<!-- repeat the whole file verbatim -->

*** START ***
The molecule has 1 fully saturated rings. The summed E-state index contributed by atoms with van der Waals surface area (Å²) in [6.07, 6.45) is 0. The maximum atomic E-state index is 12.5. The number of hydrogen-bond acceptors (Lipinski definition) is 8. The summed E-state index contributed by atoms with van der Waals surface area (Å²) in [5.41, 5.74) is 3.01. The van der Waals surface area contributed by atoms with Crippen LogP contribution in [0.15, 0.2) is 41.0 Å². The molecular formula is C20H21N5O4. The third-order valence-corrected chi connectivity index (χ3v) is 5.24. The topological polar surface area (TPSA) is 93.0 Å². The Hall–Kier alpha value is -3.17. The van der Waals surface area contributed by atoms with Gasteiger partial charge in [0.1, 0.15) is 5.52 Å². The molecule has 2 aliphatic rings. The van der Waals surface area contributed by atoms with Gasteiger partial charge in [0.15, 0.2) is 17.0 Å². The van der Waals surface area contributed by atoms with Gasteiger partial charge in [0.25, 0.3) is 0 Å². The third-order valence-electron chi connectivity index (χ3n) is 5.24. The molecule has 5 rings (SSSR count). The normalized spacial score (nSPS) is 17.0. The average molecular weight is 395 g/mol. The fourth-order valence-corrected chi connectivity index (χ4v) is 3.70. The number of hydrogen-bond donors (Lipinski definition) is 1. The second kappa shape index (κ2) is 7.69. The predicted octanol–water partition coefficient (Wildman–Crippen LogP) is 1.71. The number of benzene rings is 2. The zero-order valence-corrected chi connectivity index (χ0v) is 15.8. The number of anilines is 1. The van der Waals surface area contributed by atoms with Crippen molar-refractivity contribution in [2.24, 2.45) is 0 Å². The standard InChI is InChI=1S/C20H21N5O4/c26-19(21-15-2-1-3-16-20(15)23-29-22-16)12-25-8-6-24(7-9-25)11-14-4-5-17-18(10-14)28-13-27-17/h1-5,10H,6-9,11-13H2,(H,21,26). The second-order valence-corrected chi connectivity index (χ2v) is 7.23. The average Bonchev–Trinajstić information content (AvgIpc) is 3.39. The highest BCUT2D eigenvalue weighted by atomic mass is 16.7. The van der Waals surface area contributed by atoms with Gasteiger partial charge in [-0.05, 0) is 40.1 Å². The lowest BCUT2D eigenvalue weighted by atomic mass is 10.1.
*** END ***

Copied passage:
The molecule has 1 fully saturated rings. The summed E-state index contributed by atoms with van der Waals surface area (Å²) in [6.07, 6.45) is 0. The maximum atomic E-state index is 12.5. The number of hydrogen-bond acceptors (Lipinski definition) is 8. The summed E-state index contributed by atoms with van der Waals surface area (Å²) in [5.41, 5.74) is 3.01. The van der Waals surface area contributed by atoms with Crippen LogP contribution in [0.15, 0.2) is 41.0 Å². The molecular formula is C20H21N5O4. The third-order valence-corrected chi connectivity index (χ3v) is 5.24. The topological polar surface area (TPSA) is 93.0 Å². The Hall–Kier alpha value is -3.17. The van der Waals surface area contributed by atoms with Gasteiger partial charge in [0.1, 0.15) is 5.52 Å². The molecule has 2 aliphatic rings. The van der Waals surface area contributed by atoms with Gasteiger partial charge in [0.15, 0.2) is 17.0 Å². The van der Waals surface area contributed by atoms with Gasteiger partial charge in [0.25, 0.3) is 0 Å². The third-order valence-electron chi connectivity index (χ3n) is 5.24. The molecule has 5 rings (SSSR count). The normalized spacial score (nSPS) is 17.0. The average molecular weight is 395 g/mol. The fourth-order valence-corrected chi connectivity index (χ4v) is 3.70. The number of hydrogen-bond donors (Lipinski definition) is 1. The second kappa shape index (κ2) is 7.69. The predicted octanol–water partition coefficient (Wildman–Crippen LogP) is 1.71. The number of benzene rings is 2. The zero-order valence-corrected chi connectivity index (χ0v) is 15.8. The number of anilines is 1. The van der Waals surface area contributed by atoms with Crippen molar-refractivity contribution in [2.24, 2.45) is 0 Å². The standard InChI is InChI=1S/C20H21N5O4/c26-19(21-15-2-1-3-16-20(15)23-29-22-16)12-25-8-6-24(7-9-25)11-14-4-5-17-18(10-14)28-13-27-17/h1-5,10H,6-9,11-13H2,(H,21,26). The second-order valence-corrected chi connectivity index (χ2v) is 7.23. The average Bonchev–Trinajstić information content (AvgIpc) is 3.39. The highest BCUT2D eigenvalue weighted by atomic mass is 16.7. The van der Waals surface area contributed by atoms with Gasteiger partial charge in [-0.05, 0) is 40.1 Å². The lowest BCUT2D eigenvalue weighted by atomic mass is 10.1.